This morning, Hannah and I walked by a pile of someone's belongings that wasn't there 24 hours ago.
If you live in public housing in West Dallas, and you, for whatever reason don't pay your rent, the authorities come and put all you own outside the gates of your apartment on the front curb.
They dump everything, including the contents of your refrigerator.
Eviction looks like this.
Sometimes, if you know it's coming, you can carry away most of your clothes, your baby pictures, your kids' shoes. Sometimes, it happens while you're at the grocery.
Sometimes, your kids come home from school to find out they don't have a home any more. Sometimes, you all walk to the bus-stop carrying all you can in suitcases and backpacks.
After all you own is dumped on the curb, sometimes your neighbors will come and take what they want from the pile that used to be your stuff and take it home with them.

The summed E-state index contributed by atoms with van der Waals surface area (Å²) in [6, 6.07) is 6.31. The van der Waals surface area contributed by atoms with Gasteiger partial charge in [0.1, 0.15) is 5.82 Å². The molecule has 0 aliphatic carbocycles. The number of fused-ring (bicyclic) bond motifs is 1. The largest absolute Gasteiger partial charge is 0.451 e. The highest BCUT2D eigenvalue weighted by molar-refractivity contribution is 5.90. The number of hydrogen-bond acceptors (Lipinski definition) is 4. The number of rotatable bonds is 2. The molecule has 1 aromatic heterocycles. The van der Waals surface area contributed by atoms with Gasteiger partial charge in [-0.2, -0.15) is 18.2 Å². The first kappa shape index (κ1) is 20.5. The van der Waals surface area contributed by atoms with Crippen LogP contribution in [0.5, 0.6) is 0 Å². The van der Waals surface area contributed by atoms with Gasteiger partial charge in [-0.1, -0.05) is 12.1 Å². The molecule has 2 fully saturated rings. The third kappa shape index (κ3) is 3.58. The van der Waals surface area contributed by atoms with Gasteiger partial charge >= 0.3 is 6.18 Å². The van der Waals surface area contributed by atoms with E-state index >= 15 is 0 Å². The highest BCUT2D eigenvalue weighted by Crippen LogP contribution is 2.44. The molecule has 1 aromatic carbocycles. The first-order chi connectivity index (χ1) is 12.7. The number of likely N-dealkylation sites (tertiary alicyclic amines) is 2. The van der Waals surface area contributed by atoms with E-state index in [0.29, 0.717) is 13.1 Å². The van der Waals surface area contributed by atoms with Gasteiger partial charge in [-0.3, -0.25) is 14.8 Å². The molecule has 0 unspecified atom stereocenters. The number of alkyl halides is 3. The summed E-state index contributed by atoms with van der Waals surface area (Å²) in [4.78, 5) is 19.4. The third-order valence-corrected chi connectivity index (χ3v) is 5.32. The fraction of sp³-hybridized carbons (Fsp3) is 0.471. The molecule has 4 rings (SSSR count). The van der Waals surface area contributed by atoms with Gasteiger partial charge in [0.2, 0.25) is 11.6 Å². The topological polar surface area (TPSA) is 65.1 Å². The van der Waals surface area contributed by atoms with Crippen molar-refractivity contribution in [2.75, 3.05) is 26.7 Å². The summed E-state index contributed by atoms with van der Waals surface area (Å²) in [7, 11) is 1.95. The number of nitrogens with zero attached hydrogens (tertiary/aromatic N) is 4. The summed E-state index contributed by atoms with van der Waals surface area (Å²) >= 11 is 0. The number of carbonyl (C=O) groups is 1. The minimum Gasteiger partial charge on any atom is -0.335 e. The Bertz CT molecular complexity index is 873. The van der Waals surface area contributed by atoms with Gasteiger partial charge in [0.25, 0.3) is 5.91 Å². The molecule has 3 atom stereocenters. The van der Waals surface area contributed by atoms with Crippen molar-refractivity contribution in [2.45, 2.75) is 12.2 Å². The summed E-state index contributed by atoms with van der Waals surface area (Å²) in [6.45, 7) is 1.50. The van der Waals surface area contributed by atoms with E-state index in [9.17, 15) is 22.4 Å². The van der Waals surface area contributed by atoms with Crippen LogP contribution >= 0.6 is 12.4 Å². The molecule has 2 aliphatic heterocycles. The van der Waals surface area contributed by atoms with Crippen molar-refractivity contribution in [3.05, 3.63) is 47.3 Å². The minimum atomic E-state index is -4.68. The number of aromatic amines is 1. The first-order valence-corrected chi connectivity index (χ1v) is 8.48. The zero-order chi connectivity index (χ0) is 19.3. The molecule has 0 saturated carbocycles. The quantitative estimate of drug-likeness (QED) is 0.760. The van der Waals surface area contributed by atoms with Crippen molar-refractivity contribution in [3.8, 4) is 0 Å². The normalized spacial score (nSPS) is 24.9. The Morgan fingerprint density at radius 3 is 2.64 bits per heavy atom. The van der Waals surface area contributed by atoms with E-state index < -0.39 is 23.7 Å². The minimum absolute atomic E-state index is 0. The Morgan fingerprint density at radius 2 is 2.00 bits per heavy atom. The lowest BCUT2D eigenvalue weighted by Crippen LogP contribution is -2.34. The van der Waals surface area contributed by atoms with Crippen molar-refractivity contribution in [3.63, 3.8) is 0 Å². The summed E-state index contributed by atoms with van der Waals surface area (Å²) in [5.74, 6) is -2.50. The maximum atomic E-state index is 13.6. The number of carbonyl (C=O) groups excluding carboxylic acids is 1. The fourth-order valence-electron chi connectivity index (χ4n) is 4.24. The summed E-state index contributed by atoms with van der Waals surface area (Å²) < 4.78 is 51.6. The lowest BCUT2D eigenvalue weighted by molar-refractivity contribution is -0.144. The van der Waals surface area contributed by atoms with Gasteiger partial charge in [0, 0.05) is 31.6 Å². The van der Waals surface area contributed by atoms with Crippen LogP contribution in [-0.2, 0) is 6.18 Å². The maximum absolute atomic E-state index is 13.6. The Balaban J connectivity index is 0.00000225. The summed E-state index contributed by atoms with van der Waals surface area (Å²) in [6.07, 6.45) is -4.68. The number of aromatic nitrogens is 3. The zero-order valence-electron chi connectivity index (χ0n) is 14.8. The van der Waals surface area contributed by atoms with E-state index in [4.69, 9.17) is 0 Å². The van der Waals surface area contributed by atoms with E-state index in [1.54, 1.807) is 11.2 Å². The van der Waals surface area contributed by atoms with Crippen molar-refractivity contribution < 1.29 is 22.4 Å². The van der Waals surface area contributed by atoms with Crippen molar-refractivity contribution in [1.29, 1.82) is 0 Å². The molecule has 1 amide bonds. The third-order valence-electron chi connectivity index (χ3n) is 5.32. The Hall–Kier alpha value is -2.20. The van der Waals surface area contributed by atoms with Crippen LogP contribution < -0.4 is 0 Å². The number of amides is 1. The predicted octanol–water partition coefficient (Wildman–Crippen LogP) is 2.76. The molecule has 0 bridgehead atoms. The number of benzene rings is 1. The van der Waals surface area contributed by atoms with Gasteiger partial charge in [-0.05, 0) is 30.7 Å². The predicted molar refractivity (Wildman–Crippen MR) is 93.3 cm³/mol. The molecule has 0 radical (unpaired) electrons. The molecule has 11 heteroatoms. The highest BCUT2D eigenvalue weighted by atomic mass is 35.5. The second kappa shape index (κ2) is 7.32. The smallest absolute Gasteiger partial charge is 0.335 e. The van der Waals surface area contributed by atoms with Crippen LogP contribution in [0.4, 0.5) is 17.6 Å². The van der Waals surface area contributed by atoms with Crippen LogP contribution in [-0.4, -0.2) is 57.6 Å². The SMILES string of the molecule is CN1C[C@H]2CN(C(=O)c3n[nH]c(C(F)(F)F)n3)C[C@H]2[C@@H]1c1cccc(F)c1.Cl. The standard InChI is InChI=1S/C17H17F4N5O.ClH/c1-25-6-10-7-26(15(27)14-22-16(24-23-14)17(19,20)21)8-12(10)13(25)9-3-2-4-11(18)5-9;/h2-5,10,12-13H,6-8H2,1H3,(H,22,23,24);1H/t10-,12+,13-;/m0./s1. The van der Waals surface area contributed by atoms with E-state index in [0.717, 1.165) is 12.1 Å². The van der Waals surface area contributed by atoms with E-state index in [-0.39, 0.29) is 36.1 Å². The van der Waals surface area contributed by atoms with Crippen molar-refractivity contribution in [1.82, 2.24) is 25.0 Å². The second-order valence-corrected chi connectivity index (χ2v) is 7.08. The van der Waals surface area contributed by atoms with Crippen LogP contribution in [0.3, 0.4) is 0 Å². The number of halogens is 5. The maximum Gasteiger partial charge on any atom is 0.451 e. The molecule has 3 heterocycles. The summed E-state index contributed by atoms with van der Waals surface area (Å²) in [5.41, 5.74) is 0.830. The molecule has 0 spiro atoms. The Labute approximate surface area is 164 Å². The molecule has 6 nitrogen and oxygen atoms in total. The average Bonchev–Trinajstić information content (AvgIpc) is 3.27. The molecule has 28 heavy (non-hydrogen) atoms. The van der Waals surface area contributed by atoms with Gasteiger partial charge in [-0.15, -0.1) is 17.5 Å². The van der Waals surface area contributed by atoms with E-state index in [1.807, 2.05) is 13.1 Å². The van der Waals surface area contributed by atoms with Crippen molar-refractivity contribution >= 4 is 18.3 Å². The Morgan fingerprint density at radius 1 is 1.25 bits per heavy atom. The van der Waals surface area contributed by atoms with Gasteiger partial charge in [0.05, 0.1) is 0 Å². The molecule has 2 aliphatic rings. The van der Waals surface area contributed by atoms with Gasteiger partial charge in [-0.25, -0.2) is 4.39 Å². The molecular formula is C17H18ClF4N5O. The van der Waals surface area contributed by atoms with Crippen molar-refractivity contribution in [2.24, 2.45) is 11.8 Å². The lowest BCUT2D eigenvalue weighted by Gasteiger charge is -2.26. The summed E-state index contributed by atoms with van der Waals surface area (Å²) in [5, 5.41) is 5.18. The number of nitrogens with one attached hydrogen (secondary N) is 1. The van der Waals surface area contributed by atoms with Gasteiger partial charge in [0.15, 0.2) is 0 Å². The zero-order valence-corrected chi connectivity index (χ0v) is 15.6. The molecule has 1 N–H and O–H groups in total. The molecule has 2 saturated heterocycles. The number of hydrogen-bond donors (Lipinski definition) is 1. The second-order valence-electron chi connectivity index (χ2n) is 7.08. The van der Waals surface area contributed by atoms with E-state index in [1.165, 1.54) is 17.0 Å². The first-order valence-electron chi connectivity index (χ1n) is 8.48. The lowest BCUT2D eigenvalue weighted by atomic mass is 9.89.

Then, after everything's been picked through by everyone else, sometimes kids will come by and tag all your stuff with spray paint.
The poor learn to hold loosely to their things because this is a scene they're familiar with. I hold tightly to my things because this scene still surprises me.
I talk about holding loosely to my things because that's what Scripture tells me to do but I'm not sure I really know what that means. If I had to take with me only what I could carry, would the vintage wooden dough bowl on my kitchen table still be as fabulous? The architectural pieces I found at the flea market? My uncomfortable but pretty shoes? My curling iron and flat iron and hot rollers?
It's made me think today, what, of all my stuff really, really, at the end of the day, matters. It's actually, when push comes to shove, very little.
They all have heartbeats.